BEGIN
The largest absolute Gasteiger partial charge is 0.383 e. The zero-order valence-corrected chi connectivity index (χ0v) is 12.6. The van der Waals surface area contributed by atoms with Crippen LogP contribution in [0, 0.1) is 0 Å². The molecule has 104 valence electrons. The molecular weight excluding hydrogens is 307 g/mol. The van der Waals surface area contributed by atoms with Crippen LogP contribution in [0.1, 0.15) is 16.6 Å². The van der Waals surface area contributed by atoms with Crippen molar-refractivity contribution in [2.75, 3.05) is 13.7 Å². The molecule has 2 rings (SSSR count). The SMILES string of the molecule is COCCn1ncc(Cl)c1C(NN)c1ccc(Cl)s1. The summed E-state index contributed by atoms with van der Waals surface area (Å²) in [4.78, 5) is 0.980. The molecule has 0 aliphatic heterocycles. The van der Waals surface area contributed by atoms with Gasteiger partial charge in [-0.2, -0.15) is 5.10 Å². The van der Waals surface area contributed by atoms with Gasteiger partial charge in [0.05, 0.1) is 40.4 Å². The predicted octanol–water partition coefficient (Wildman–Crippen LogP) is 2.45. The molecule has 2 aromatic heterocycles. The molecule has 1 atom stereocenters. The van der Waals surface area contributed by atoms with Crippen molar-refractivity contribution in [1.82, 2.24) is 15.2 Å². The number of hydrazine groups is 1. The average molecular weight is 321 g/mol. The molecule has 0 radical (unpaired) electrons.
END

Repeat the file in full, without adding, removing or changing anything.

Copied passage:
The largest absolute Gasteiger partial charge is 0.383 e. The zero-order valence-corrected chi connectivity index (χ0v) is 12.6. The van der Waals surface area contributed by atoms with Crippen LogP contribution in [0, 0.1) is 0 Å². The molecule has 104 valence electrons. The molecular weight excluding hydrogens is 307 g/mol. The van der Waals surface area contributed by atoms with Crippen LogP contribution in [0.1, 0.15) is 16.6 Å². The van der Waals surface area contributed by atoms with Crippen molar-refractivity contribution in [2.75, 3.05) is 13.7 Å². The molecule has 2 rings (SSSR count). The SMILES string of the molecule is COCCn1ncc(Cl)c1C(NN)c1ccc(Cl)s1. The summed E-state index contributed by atoms with van der Waals surface area (Å²) in [4.78, 5) is 0.980. The molecule has 0 aliphatic heterocycles. The van der Waals surface area contributed by atoms with Gasteiger partial charge in [-0.2, -0.15) is 5.10 Å². The van der Waals surface area contributed by atoms with Gasteiger partial charge in [0.05, 0.1) is 40.4 Å². The predicted octanol–water partition coefficient (Wildman–Crippen LogP) is 2.45. The molecule has 2 aromatic heterocycles. The molecule has 1 atom stereocenters. The van der Waals surface area contributed by atoms with Crippen molar-refractivity contribution in [1.82, 2.24) is 15.2 Å². The number of hydrazine groups is 1. The average molecular weight is 321 g/mol. The molecule has 0 radical (unpaired) electrons.